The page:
4. The provision allowing deputizing of "law enforcement" by the Chicago Police Department remains intact. After listing a bunch of different bodies that would be subject to deputizing, like the DEA, the FBI and the Illinois State Police, Emanuel's latest proposal also includes "and other law enforcement agencies as determined by the superintendent of police to be necessary for the fulfillment of law enforcement functions." In other words, anyone he wants, be they rent-a-cops, Blackwater goons on domestic duty, or whatever. For a city that has great problems keeping its directly sworn officers in check, this looser authority is an even greater license for abuse.


5. The proposed, huge financial burdens for virtually all downtown street demonstrations would remain in the latest version of the ordinance proposals. Virtually all downtown protest marches would require that organizers get $1 million insurance coverage, "indemnify the city against any additional or uncovered third party claims against the city arising out of or caused by the parade," and "agree to reimburse the city for any damage to the public way or city property arising out of or caused by the parade."

In other words, someone not at all associated with you or your organization could decide to crash your event, cause damage to city property, and the City could insist that you pick up the tab. While the financial requirements can be waived by the Commissioner of Transportation, this decision would be up to his/her discretion.

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At one point during this afternoon's committee meeting, a member of the public raised concerns about the permit requirements for public assemblies (i.e., rallies, pickets, and sidewalk marches that do not require street closings). Boom responded that the language for the new public assembly ordinance, 10-8-334, is taken directly from public assembly provisions of the current 10-8-330 permit ordinance, and that thus no one should be alarmed about it because "they [the police] don't enforce a lot of it."

But that just highlights a major reason why the current permit ordinance is deficient, and that the mayor's new proposals make it much worse. While "they don't enforce a lot of it" against very disruptive events like the St. Patrick's Day parade and other events that have City Hall's favor, "they" – the Chicago Police — very much enforce it against anti-war protesters and other 1st Amendment messages that they disagree with. Selective enforcement of the current ordinance already gives police officers plenty of arbitrary authority to take out their personal animus on messages and individuals they loathe, and the additional requirements of Emanuel's new ordinances give them even more license for abuse.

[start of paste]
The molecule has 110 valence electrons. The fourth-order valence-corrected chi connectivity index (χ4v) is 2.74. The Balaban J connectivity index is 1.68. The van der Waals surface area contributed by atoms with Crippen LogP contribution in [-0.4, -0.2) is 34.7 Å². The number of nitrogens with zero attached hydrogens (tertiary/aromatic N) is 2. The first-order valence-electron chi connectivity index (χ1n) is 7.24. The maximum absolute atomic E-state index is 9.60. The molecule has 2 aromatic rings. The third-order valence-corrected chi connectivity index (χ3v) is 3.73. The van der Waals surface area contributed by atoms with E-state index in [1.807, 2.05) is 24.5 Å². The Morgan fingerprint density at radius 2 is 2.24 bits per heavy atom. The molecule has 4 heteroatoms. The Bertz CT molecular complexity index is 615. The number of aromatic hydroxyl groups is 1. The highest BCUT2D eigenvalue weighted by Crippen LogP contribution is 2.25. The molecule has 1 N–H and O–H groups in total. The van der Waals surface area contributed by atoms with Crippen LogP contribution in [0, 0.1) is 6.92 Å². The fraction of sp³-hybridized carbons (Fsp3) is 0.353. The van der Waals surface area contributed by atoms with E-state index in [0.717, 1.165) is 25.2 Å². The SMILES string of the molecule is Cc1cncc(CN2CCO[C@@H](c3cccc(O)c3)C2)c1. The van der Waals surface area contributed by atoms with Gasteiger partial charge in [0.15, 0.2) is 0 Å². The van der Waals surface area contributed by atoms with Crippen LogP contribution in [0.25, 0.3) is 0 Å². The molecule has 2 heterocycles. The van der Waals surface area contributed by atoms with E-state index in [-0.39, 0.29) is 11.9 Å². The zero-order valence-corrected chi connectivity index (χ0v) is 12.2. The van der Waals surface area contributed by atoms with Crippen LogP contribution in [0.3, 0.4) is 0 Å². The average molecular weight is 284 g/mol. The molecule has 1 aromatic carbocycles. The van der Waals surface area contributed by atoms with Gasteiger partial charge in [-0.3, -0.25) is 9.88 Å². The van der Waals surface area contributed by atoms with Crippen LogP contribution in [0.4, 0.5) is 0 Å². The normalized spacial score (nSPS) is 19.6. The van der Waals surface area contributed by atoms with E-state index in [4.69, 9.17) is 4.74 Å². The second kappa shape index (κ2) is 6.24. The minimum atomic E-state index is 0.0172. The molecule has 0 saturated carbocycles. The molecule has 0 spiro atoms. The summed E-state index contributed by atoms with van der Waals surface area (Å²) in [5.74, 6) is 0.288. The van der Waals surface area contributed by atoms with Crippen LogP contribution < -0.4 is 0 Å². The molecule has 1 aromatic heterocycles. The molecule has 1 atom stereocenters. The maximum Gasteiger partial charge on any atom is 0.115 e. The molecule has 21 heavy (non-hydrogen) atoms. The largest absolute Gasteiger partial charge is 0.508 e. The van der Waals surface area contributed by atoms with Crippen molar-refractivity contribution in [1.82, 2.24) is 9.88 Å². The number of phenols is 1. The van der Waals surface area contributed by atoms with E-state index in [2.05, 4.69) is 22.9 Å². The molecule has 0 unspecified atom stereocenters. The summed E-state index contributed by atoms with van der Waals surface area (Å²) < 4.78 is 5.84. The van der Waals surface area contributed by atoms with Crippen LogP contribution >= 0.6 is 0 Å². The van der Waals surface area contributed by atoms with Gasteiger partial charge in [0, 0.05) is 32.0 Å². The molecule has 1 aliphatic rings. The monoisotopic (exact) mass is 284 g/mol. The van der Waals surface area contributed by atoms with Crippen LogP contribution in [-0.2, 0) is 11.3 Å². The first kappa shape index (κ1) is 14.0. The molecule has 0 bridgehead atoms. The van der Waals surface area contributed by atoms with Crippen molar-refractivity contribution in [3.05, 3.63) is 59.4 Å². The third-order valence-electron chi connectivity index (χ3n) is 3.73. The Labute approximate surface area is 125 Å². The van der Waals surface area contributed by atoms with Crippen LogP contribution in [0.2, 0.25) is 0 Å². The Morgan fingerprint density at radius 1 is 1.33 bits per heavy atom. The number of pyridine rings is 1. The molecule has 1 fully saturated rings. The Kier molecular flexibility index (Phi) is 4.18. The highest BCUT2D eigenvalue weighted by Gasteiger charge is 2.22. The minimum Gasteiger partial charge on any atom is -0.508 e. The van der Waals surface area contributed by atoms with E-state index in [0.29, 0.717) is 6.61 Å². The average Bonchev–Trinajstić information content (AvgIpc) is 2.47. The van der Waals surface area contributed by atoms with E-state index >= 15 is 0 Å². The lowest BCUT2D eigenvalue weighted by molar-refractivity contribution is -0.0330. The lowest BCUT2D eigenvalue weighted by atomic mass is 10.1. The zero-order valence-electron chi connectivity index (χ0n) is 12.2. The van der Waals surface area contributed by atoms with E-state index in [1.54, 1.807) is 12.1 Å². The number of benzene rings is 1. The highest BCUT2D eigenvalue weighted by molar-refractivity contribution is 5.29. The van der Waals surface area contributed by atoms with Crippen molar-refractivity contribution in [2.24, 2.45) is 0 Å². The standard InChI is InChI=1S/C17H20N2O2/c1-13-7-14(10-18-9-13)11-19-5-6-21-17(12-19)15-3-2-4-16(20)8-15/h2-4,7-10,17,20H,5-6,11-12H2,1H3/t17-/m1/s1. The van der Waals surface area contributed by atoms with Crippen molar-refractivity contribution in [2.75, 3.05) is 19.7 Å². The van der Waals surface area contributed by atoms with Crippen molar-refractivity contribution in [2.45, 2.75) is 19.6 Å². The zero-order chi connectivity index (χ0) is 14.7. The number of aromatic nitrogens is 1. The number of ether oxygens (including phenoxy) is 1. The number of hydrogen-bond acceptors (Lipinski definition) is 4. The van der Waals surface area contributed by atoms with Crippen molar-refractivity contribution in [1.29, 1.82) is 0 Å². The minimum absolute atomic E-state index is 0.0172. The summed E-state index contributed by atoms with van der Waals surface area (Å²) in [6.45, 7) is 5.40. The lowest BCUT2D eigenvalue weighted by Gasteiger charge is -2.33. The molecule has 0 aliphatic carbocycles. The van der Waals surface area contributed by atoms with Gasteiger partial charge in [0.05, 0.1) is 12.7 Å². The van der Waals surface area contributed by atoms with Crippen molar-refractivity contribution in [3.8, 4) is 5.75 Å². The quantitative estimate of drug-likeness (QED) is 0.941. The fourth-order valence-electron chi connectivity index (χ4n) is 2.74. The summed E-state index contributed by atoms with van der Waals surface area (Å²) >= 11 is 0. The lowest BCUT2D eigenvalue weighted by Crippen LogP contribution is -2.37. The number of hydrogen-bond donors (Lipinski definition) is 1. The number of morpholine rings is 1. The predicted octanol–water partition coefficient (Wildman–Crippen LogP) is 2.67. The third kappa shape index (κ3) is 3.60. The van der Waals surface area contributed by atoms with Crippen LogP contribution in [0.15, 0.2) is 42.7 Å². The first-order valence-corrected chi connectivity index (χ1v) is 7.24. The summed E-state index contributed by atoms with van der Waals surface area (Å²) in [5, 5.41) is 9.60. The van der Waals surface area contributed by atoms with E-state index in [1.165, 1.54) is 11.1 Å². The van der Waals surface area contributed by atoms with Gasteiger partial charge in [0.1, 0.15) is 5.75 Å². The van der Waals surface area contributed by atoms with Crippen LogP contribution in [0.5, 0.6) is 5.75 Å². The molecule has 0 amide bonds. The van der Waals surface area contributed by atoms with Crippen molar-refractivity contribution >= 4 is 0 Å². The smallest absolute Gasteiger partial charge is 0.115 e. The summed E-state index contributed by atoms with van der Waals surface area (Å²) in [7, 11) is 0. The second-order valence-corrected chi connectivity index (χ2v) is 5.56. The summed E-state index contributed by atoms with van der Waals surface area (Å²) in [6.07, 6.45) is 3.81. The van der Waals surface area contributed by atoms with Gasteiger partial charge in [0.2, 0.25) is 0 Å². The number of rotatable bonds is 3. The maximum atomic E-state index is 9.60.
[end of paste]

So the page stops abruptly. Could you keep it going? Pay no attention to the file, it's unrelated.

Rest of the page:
During this afternoon's meeting of the Committee on Special Events, Cultural Affairs and Recreation, mayoral spokespeople occasionally cited as a major reason for their ordinance revisions a decision decision by Federal Judge Richard Posner condemning the City for its handling of a mass anti-war march on the start of the Iraq War (Vodak v. City of Chicago, et al). But the City's citing of the Posner decision was entirely disingenuous, and their "solution" – the new ordinances – is not what Posner said should be done.

"The indifference of the superintendent and his subordinates to the danger to public safety and convenience of a mass antiwar demonstration cannot be attributed to the ordinance, defective as it undoubtedly is," wrote Posner [emphasis mine]. The defectiveness in the ordinance, Posner implies, is due to its convoluted nature. To add even more requirements, then, would be to go in the opposite direction that Posner proposes as a solution.

The City may disagree with Judge Posner. That is their right. But they cannot cite him in their defense of an even worse ordinance, which ironically, they want to impose just weeks before this major class action suit against the City for alleged wholesale police abuse of protesters goes to trial.

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Previous articles in this series can be found here, here and here.